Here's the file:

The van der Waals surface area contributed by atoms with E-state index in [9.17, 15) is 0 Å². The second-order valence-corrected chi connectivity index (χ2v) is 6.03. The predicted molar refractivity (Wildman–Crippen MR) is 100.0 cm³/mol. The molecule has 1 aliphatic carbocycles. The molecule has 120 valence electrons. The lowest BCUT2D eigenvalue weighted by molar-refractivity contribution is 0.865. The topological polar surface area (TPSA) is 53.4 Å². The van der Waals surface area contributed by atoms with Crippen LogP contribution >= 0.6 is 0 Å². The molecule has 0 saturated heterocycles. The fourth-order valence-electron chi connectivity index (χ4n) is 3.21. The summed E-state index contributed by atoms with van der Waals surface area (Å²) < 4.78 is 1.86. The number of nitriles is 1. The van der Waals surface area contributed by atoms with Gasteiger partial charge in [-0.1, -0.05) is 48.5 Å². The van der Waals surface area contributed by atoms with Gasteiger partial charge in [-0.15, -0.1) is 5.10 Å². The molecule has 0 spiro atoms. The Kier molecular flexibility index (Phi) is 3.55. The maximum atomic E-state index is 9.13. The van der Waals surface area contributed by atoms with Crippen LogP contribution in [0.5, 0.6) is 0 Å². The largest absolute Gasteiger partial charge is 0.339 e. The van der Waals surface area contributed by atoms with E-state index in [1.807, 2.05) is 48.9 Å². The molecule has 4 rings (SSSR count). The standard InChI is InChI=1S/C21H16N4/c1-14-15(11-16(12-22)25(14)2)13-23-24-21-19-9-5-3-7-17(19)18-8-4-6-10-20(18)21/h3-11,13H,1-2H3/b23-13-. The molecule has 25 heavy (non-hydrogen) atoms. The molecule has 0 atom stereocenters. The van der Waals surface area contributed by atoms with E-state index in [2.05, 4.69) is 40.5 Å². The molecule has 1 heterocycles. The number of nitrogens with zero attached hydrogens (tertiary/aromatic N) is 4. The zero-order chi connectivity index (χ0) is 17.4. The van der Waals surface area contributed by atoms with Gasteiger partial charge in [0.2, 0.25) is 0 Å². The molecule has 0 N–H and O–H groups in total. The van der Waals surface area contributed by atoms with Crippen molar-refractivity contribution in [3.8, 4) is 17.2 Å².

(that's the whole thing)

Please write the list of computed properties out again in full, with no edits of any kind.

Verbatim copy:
The van der Waals surface area contributed by atoms with E-state index in [9.17, 15) is 0 Å². The second-order valence-corrected chi connectivity index (χ2v) is 6.03. The predicted molar refractivity (Wildman–Crippen MR) is 100.0 cm³/mol. The molecule has 1 aliphatic carbocycles. The molecule has 120 valence electrons. The lowest BCUT2D eigenvalue weighted by molar-refractivity contribution is 0.865. The topological polar surface area (TPSA) is 53.4 Å². The van der Waals surface area contributed by atoms with Crippen LogP contribution >= 0.6 is 0 Å². The molecule has 0 saturated heterocycles. The fourth-order valence-electron chi connectivity index (χ4n) is 3.21. The summed E-state index contributed by atoms with van der Waals surface area (Å²) < 4.78 is 1.86. The number of nitriles is 1. The van der Waals surface area contributed by atoms with Gasteiger partial charge in [-0.1, -0.05) is 48.5 Å². The van der Waals surface area contributed by atoms with Gasteiger partial charge in [-0.15, -0.1) is 5.10 Å². The molecule has 0 spiro atoms. The Kier molecular flexibility index (Phi) is 3.55. The maximum atomic E-state index is 9.13. The van der Waals surface area contributed by atoms with Crippen LogP contribution in [0.5, 0.6) is 0 Å². The largest absolute Gasteiger partial charge is 0.339 e. The van der Waals surface area contributed by atoms with E-state index in [1.807, 2.05) is 48.9 Å². The molecule has 4 rings (SSSR count). The standard InChI is InChI=1S/C21H16N4/c1-14-15(11-16(12-22)25(14)2)13-23-24-21-19-9-5-3-7-17(19)18-8-4-6-10-20(18)21/h3-11,13H,1-2H3/b23-13-. The molecule has 25 heavy (non-hydrogen) atoms. The molecule has 0 atom stereocenters. The van der Waals surface area contributed by atoms with E-state index in [2.05, 4.69) is 40.5 Å². The molecule has 1 heterocycles. The number of nitrogens with zero attached hydrogens (tertiary/aromatic N) is 4. The zero-order chi connectivity index (χ0) is 17.4. The van der Waals surface area contributed by atoms with Gasteiger partial charge in [0.2, 0.25) is 0 Å². The molecule has 0 N–H and O–H groups in total. The van der Waals surface area contributed by atoms with Crippen molar-refractivity contribution in [3.8, 4) is 17.2 Å².